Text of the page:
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Trouble ‘Down Under’

After the Kenny Rogers reference the other day, plus this next item, it must be oldie moldie week around here…

If you listened to popular music back in the early to mid-1980s, you couldn’t avoid the band Men at Work. They burst on the U.S. scene in 1982 with their smash album, “Business as Usual.”

They were a bunch of goofy, fun-loving Aussies, or at least the music videos in heavy rotation on MTV would have you believe. This was, of course, when MTV still played music videos. “Who Can it Be Now?” went to number one, followed by “Down Under,” which also topped the charts. The band won the Grammy for Best New Artist in 1983 and scored more hits with their second album, “Cargo.” They broke up in the mid-1980s.

Let’s go back to “Down Under.” This is the song that introduced the U.S. to vegemite and a bunch of other colorful Australian idioms. The video was a fun romp in the wilds of the country. And in the middle of it, band member Greg Ham sits in a tree and plays a flute riff that sounds kind of like the old Aussie nursery rhyme and folksong, “Kookabura.” (“Kookaburra sits in the old gum tree…”)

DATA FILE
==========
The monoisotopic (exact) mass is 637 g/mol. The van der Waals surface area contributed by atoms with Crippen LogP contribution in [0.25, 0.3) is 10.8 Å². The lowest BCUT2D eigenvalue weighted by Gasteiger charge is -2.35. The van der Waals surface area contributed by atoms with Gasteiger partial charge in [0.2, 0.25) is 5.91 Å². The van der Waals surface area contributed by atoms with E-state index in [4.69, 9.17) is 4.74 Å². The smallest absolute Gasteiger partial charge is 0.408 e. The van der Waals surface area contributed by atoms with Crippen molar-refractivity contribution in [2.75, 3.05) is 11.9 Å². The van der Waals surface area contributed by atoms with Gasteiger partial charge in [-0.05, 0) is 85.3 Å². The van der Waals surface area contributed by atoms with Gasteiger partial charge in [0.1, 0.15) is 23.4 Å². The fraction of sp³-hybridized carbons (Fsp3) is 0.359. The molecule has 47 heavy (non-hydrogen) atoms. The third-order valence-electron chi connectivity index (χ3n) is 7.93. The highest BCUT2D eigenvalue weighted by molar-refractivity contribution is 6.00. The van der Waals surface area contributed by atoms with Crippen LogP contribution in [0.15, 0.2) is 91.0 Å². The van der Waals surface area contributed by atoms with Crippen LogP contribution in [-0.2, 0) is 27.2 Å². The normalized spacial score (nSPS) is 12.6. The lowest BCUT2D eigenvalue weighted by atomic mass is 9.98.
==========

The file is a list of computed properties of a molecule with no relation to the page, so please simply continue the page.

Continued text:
Flash forward to 2007. On an Aussie game show, panelists were asked to name “what song can be heard in the middle of” Men at Work’s nationalistic anthem?

According to CNN, the publishing company that owned the rights to “Kookaburra” woke up, sensed plagiarism and filed suit against Ham and Colin Hay, who cowrote the song, demanding part of the profits from the hit single. Earlier this week, an Australian judge found in favor of the publishers. But he said the “flute riff” was not part of the “hook” in the tune, he found, a ruling that likely will limit their damages. Apparently these are legal terms in Australia.

While the publishing company may be entitled to some royalties, they aren’t going to seek money made outside of Australia, and they’re limited to money made in the last six years under Australian law. So unless someone puts “Down Under” on a really hot ’80s compilation, their victory won’t count for much.

By the way, a kookaburra is a kind of bird (see photo).

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